Susan said...

Ruthie, what a lot you've had to deal with this week. I love the way you express your feelings. And I love the "mysterious" look on your face! Very sweet photo of baby Peter.

Ruth said...

rauf, your friends can pop into your place and get an artistic portrait. I have no such luxury. The photobooth was a pitiful attempt to get my portrait taken. I was surprised how they turned out.

EEEEEEEEEE.

Ruth said...

Oh thank you, Susie. It's been a week to make me stop and take a different kind of look around.

Jeanie said...

This poem is deeply evocative and moving in a way I can neither describe nor release. I will be thinking about this one long after I've moved to a new task, a new spot.

shoreacres said...

I didn't know that was Peter, just as I didn't realize the photo is of you. Have I read right past family things, or come too lately to the blog?

No matter - the beauty is that even without knowledge of the personal context (and having forgotten briefly Peter's departure) the poem works. It doesn't scream "this is Peter's mom's poem about his leaving". It suggests "this is a poem about the moonlight that swaddles us all as we seek to take comfort in memory".

Some things are better seen by moonlight, after all. Lovely.

shoreacres said...

Oh! I forgot to mention that I followed the B.W.O. link. Nothing but agreement, here.

I was lucky enough when I began blogging to find this tagline on a blog I admired greatly: If I don't have anything to say, I won't say it.

After all, a little self-censorship never hurt anyone!

Ruth said...

Well Jeanie, thank you for that.

Ruth said...

Linda, the clue about it being Peter was in the tag at the bottom of the post. I have posted my own photo here before, but this one that is 3 years old maybe doesn't look much like the more recent ones. As you say, no matter.

Actually I was not thinking of Peter at all when I wrote the poem. A friend had emailed me a photo of her daughter born a week ago, and I was so struck by the hope in the blur of her eyes, combined with my own circumstances this week, I was profoundly moved. I was not able to obtain the new mother's permission to use that photo in time, so I used this of Peter. It does not have the power for this particular point in time that Elizabeth's did, but of course, being my own son, it is powerful.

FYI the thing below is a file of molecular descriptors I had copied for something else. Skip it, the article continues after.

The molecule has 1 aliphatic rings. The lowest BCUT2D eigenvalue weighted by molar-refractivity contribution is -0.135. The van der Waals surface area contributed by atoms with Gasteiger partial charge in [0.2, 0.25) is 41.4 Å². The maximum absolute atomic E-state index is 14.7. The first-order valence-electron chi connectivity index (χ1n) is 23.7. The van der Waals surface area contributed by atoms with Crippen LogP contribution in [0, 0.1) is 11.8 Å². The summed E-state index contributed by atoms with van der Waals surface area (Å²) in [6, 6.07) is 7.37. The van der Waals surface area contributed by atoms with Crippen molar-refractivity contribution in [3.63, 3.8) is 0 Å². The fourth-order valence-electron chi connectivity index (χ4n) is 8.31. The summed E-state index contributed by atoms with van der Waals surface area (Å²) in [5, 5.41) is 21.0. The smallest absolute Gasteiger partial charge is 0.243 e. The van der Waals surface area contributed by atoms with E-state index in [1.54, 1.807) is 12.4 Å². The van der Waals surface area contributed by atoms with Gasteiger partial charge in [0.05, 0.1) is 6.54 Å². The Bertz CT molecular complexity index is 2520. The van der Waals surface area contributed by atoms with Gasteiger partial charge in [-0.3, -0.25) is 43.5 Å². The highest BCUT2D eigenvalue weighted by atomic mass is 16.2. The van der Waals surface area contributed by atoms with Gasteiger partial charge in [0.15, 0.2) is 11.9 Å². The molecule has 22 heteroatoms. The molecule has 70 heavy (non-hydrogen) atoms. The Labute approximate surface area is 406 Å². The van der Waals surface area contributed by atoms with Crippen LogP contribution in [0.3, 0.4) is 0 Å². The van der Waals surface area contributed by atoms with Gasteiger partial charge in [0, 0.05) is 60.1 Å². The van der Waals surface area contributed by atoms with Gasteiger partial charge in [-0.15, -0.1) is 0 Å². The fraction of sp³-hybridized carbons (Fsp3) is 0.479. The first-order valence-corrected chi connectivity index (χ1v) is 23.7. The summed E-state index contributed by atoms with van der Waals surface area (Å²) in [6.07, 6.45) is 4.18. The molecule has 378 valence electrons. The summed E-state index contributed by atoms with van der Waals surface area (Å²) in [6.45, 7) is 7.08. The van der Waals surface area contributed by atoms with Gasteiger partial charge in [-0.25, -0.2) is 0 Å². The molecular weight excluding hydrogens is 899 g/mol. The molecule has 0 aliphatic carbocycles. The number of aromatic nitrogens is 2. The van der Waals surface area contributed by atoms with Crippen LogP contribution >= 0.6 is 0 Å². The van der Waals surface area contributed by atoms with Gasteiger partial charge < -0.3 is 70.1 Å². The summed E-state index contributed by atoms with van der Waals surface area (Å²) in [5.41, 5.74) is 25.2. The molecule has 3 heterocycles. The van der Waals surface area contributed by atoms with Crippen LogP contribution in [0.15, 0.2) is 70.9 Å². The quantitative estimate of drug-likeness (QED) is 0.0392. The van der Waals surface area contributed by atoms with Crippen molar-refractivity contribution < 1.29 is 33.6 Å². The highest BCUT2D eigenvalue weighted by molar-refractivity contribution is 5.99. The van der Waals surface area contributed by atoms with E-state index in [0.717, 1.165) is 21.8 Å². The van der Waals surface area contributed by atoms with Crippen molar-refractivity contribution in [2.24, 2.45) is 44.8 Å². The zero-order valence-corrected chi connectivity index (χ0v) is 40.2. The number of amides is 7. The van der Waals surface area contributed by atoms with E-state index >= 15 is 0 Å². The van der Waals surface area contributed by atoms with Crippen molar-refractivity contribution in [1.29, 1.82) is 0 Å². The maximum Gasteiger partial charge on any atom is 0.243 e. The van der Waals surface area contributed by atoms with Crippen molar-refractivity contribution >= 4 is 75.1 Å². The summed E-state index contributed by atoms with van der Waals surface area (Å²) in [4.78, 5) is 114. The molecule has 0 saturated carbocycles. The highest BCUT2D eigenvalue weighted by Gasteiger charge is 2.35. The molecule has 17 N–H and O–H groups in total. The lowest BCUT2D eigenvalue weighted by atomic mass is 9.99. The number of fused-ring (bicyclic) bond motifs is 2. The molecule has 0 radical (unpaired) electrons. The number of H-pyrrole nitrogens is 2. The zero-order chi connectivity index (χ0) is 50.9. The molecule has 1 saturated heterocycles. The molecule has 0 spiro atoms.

I'm glad you followed the Blog without Obligation link, and that you already follow the concept. I have had the opposite "problem" in that I always feel inspired to write something. I have never run out of things to blog about. Strange, no?

Ann said...

In NEw Zealand, they use stones to massage you. So stones are helping things.

We are near to Samoa, so I feel more involved. Today, it is first day abck in school. I have students from Samoa and Tonga telling me how it affected them.

shoreacres said...

About BWO - the difficulty for me is not topics, finding something to say. The world is full, after all, and I have a "draft file" filled with the beginnings of posts - from only a title to nearly finished products.

I simply find it impossible to work quickly enough to post more than once or twice a week. Perhaps I worry too much, or "worry" my posts too much, like a dog with a bone. Or perhaps it's just my rhythm.

Sometimes I simply can't focus. I go off to work intending to think about "this", and instead spend the day thinking about "that", and "them", and "those...."

It will come ;-)

Ruth said...

Ann, it is so sad. I hope the Samoans will be comforted, and will not lose their lifestyle.

Ruth said...

Linda, I was pretty sure your difficulty was not topics, yes I understood, though I didn't explain well enough. I mean I have topics, but I don't go into them as deeply as you do. You provide terrific information and insight, always a highly thoughtful and synthesized article and point of view. I am happy for you to post just once a week, because I can ruminate on it a while. I think your rhythm is just right.

Gwen Buchanan said...

oh don't I love this...

....."And what is that moon
if not a comfort
in the deep blanket
of your life..."

such a visual... you are surely a painter...